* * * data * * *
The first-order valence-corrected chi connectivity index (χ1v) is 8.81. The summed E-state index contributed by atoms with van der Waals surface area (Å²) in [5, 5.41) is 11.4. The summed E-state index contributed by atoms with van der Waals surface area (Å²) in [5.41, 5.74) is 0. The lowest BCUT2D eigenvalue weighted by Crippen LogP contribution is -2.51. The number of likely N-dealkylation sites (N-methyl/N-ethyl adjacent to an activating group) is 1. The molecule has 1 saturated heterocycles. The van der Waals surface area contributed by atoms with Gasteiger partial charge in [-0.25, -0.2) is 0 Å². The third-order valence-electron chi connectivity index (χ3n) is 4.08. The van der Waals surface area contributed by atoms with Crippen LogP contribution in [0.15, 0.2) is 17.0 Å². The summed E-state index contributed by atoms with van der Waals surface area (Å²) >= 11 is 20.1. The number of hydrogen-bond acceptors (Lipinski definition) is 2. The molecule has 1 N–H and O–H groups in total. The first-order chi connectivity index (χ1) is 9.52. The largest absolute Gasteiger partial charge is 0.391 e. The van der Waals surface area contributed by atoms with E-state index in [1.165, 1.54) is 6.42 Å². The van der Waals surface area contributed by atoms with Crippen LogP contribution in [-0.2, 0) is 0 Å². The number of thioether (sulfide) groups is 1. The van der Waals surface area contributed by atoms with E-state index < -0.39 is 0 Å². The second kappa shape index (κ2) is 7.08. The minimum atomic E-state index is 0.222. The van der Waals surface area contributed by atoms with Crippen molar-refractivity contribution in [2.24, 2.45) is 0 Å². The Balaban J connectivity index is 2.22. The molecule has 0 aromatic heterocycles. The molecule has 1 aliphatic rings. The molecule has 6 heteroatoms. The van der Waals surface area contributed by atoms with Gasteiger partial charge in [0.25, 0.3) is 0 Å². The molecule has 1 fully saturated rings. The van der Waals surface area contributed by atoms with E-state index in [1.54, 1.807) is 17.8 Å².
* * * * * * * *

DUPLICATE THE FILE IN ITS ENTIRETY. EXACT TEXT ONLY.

The first-order valence-corrected chi connectivity index (χ1v) is 8.81. The summed E-state index contributed by atoms with van der Waals surface area (Å²) in [5, 5.41) is 11.4. The summed E-state index contributed by atoms with van der Waals surface area (Å²) in [5.41, 5.74) is 0. The lowest BCUT2D eigenvalue weighted by Crippen LogP contribution is -2.51. The number of likely N-dealkylation sites (N-methyl/N-ethyl adjacent to an activating group) is 1. The molecule has 1 saturated heterocycles. The van der Waals surface area contributed by atoms with Gasteiger partial charge in [-0.25, -0.2) is 0 Å². The third-order valence-electron chi connectivity index (χ3n) is 4.08. The van der Waals surface area contributed by atoms with Crippen LogP contribution in [0.15, 0.2) is 17.0 Å². The summed E-state index contributed by atoms with van der Waals surface area (Å²) >= 11 is 20.1. The number of hydrogen-bond acceptors (Lipinski definition) is 2. The molecule has 1 N–H and O–H groups in total. The first-order chi connectivity index (χ1) is 9.52. The largest absolute Gasteiger partial charge is 0.391 e. The van der Waals surface area contributed by atoms with E-state index in [1.165, 1.54) is 6.42 Å². The van der Waals surface area contributed by atoms with Crippen LogP contribution in [-0.2, 0) is 0 Å². The number of thioether (sulfide) groups is 1. The van der Waals surface area contributed by atoms with E-state index < -0.39 is 0 Å². The second kappa shape index (κ2) is 7.08. The minimum atomic E-state index is 0.222. The van der Waals surface area contributed by atoms with Crippen molar-refractivity contribution in [2.24, 2.45) is 0 Å². The Balaban J connectivity index is 2.22. The molecule has 0 aromatic heterocycles. The molecule has 1 aliphatic rings. The molecule has 6 heteroatoms. The van der Waals surface area contributed by atoms with Gasteiger partial charge in [0.25, 0.3) is 0 Å². The molecule has 1 fully saturated rings. The van der Waals surface area contributed by atoms with E-state index in [1.54, 1.807) is 17.8 Å².